Wednesday, January 10, 2007
Welcome victory in the war on terror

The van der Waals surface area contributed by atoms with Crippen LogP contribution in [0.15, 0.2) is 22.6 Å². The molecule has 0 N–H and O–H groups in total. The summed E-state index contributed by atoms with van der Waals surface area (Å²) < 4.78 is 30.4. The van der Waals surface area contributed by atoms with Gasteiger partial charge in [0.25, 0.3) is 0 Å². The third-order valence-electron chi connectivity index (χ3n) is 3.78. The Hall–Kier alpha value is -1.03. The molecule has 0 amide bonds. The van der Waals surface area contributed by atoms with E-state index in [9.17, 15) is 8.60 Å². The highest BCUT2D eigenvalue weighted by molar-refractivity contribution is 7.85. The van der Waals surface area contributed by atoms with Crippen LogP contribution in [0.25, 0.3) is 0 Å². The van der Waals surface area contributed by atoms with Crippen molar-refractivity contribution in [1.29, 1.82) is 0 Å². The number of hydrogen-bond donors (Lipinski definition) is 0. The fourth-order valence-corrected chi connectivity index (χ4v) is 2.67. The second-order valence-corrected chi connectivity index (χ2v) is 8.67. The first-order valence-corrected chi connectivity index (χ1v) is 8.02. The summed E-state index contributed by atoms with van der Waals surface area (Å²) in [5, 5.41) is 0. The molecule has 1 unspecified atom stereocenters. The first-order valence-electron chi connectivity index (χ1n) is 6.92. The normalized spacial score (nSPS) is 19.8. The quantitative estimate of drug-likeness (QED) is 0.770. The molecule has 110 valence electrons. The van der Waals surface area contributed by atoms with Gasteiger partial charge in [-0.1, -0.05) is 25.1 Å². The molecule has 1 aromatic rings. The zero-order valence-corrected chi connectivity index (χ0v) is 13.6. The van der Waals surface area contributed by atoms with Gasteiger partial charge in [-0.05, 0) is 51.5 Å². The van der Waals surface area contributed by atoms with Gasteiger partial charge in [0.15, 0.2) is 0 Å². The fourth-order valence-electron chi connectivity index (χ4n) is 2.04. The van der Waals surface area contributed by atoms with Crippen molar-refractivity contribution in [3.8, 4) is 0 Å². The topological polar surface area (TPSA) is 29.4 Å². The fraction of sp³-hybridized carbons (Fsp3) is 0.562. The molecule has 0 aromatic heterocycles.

By Con Coughlin 12:01am GMT 10/01/2007 UK Independent When it comes to prosecuting the worldwide campaign against al-Qa'eda, whether it is in the rugged mountains of Afghanistan or the inhospitable desert terrain of Somalia, the most important virtue a commander can possess is patience.Tracking an elusive enemy such as Osama bin Laden's terror organisation is no easy task. While al-Qa'eda's main priority is to carry out spectacular terror attacks such as the September 11 bombings or the 1998 deadly suicide bomb attacks against the American embassies in Kenya and Tanzania, the organisation invests just as much effort in ensuring that its key operatives escape detection.This would explain why, after five years of unstinting effort by the US-led military coalition across a truly global stage, Osama bin Laden and Ayman al-Zawahiri, the main pillars of the al-Qa'eda leadership, remain at large, as do many of those responsible for many of the other atrocities that have been committed in the name of militant Islam, whether in Africa or London.But just because the foe remains elusive does not mean that the pursuer should lose hope. In the ever-shifting battleground that is the global war on terror, rare moments of opportunity appear when the foe is suddenly forced to break cover and make a run for it. That is when the canny commander moves in for the kill, using his overwhelming military superiority to ensure the enemy has no means of escape. Given the remoteness of the target attacked on Sunday by a US Special Forces AC-130 gunship, it could be several weeks before American commanders will be able to confirm the casualty account from Sunday's surgical strike. But having waited nearly five years for an opportunity to target the most deadly al-Qa'eda terror cell operating on the African continent, American commanders were last night quietly confident that they had struck a major blow against the organisation's operational effectiveness."We have been waiting for a moment like this for a long time," said an officer working with the American military's Joint Combined Task Force in the Horn of Africa, which is based at Djibouti. "We've been tracking these guys for years. So when you get a break like we did on Sunday, you've got to move fast and fierce." Which is what the AC-130, with its 105mm rapid-fire cannons, achieved when it attacked a convoy of al-Qa'eda remnants that was spotted fleeing to southern Somalia after being ejected from Mogadishu by the Ethiopian army.Initial reports suggest that Fazul Abdullah Mohammed, the mastermind of the Nairobi and Dar es Salaam embassy bombings, was killed in the raid, together with several other key al-Qa'eda figures. But more importantly for the Americans, and all those other countries, such as Britain, that are deeply involved in the global terror war, the very fact that al-Qa'eda terrorists and their Somali allies have been forced to undertake a hasty retreat from the Somali capital represents a significant victory in the coalition's attempts to keep the curse of militant Islam at bay.At the end of last year, it looked as if Somalia had every chance of going the same way as Afghanistan under the Taliban in the late 1990s, with a group of radical Muslim clerics threatening to overthrow the legitimate government, take over the entire country and subject it to a brutal interpretation of sharia law. Irrespective of whether the Union of Islamic Courts, which briefly seized control of Mogadishu at the end of last year, is affiliated with bin Laden's organisation, it made no secret of the fact that it was providing succour to a number of key al-Qa'eda operatives – including Mohammed – who were wanted by the Americans for the Kenya and Tanzania attacks, as well as an abortive attempt in 2002 to shoot down an Israeli jet taking off from the Kenyan tourist resort of Mombasa. The prospect of a radical, pro-al-Qa'eda, Islamic state being established in east Africa was the nightmare scenario that American commanders had sought to avoid ever since they established their 2,500-strong foothold in the Horn of Africa in the immediate aftermath of the September 11 attacks. But how to prevent this from happening was another matter entirely. The American military's consciousness still bears the scars of its last attempt at military intervention in Somalia, in October 1993, when 18 American soldiers were killed after a Black Hawk helicopter was shot down during a gun battle with Somali militiamen (bin Laden himself claimed credit for teaching the Somalis how to shoot down a helicopter).On this occasion, however, American blushes have been spared by the impressive job that the Ethiopian armed forces – which are trained and equipped by Washington – have achieved in driving the Islamic Courts out of Mogadishu and restoring some semblance of stability to what is arguably the world's most lawless city. Most Africans, like most Americans, are deeply inimical to the creation of pro-al-Qa'eda, Islamic fundamentalist regimes that pose a threat to their security and liberty.Consequently, a rare combination of African steadfastness and raw American power has won an important victory on this new battlefront in the war on terror, thereby frustrating attempts by Islamic militants to seize control of a strategically important country, and denying refuge to the instigators and perpetrators of acts of evil.Sunday's events in Somalia lend credence to the warning the late President Ronald Reagan gave a previous generation of Islamic terrorists: you can run, but you can't hide.